McRitchie adds that eWon and Talk2M give Aquatic a differentiator in the dual-tensioners it rents to marine vessel operators. "Some of our tensioner systems also have cameras installed, so local operators can see what's happening from their control rooms or booths," says McRitchie. "Talk2M also enables me to access this same Web-camera view. I can also screen-share with a user to remotely instruct them on the operational idiosyncrasies of the systems or how to navigate through the more isolated control and monitoring screens."
Likewise, Statoil in Stavanger, Norway, is implementing a $2.7-million condition and performance monitoring system on its Gina Krog oil and gas platform in the North Sea (Figure 3), which will allow its onshore personnel to continuously monitor the new fixed platform’s critical and essential pumps, compressors and other mechanical equipment to maximize their efficiency and identify any potential problems before they affect production. This integrated, condition-based maintenance system provides machinery protection, prediction and performance monitoring of all critical and essential assets, and includes Emerson Process Management's CSI 6500 machinery health monitor and AMS Suite predictive-maintenance software, which is built on Meridium’s Asset Performance Management (APM) software.
These software and hardware components will allow Gina Krog to deliver equipment health alerts and predictive diagnostics, which will enable the platform's staff to perform corrective maintenance actions to avoid unplanned shutdowns and maintain production while reducing maintenance costs. In addition, AMS Suite will aggregate all asset data to present a clear picture of overall asset health and performance, so work notifications can be created and fed back to Statoil's SAP enterprise asset management system for immediate attention. The platform also includes a wireless communication infrastructure based on WirelessHART (IEC 62591), which will support future enhancements to capture added equipment data on the platform at less cost than wired communications.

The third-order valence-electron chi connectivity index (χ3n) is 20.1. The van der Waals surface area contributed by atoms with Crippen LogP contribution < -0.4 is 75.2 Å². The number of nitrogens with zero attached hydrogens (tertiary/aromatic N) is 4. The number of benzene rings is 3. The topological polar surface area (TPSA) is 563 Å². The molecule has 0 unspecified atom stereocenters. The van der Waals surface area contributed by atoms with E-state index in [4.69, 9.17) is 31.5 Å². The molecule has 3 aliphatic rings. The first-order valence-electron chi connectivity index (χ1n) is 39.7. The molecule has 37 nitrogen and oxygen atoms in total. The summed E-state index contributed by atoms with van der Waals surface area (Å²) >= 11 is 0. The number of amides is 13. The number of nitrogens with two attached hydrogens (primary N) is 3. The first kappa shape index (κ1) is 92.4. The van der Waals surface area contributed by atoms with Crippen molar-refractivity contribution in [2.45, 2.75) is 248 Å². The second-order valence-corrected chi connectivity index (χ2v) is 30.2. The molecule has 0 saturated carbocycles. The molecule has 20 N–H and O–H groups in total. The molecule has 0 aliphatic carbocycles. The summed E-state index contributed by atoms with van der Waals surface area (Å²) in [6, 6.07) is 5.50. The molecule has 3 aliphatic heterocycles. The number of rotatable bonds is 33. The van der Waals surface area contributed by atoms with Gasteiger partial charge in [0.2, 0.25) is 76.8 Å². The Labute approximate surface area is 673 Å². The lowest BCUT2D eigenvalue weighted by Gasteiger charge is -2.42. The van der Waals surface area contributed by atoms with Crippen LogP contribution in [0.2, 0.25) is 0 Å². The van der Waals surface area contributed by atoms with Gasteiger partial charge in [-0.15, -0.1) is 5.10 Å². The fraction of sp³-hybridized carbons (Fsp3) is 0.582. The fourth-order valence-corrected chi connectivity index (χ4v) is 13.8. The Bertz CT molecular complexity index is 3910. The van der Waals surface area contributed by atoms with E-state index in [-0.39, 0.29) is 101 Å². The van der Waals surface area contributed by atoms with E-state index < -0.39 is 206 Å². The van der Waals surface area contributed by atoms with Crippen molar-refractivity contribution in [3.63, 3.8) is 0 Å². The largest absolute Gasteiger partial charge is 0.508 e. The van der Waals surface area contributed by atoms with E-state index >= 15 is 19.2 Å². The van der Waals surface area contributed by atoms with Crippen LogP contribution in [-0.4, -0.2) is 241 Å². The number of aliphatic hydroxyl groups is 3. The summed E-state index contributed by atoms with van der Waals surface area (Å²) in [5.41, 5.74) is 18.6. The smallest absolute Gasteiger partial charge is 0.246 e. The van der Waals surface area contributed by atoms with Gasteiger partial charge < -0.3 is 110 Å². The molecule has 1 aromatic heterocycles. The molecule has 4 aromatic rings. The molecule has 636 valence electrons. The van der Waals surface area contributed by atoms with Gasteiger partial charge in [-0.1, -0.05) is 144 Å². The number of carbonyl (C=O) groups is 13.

Forecast: Mostly Cloudy
Beyond routine monitoring and maintenance, many remote support tools are gathering and archiving large enough amounts of information to undertake big-data efforts, such as advanced analyses of operations and improved machine designs.
"Just three or four years ago, remote support via VPNs was new for many machine builders and unknown to many others," says Mariam Gallegos, product marketing specialists for network security at Phoenix Contact. "Even those who were connected probably had remote desktops or public IP links that weren't very secure," says Gallegos. "Now, VPNs are tied to hubs and servers and then go straight to cloud-based infrastructures, such as our free mGuard Secure Cloud (mSC) service, which can also host clients' virtual machines and VPN tasks as needed, and maintain 24/7 security. Tying these functions together saves costs to our customers and also means they no longer need to maintain as much IT knowledge and can instead go to our website and connect to their operations data."
Launched in February 2014, mSC is presently supported on PCs and Android devices, and will be available on Apple iOS in 2015. It uses IPsec security protocol and performs high-level AES 256 encryption with hashing algorithm, says Gallegos. "Remote support used to require dial-up or old-style VPNs that users had to maintain," explains Gallegos. "Now, we host sophisticated, simple and flexible VPNs for all customers using our devices. Their engineers just sign in, click to see the data for whichever of their machines they want and get back to making and shipping their products. This isn't machine-to-machine; it's more like technician-to-machine."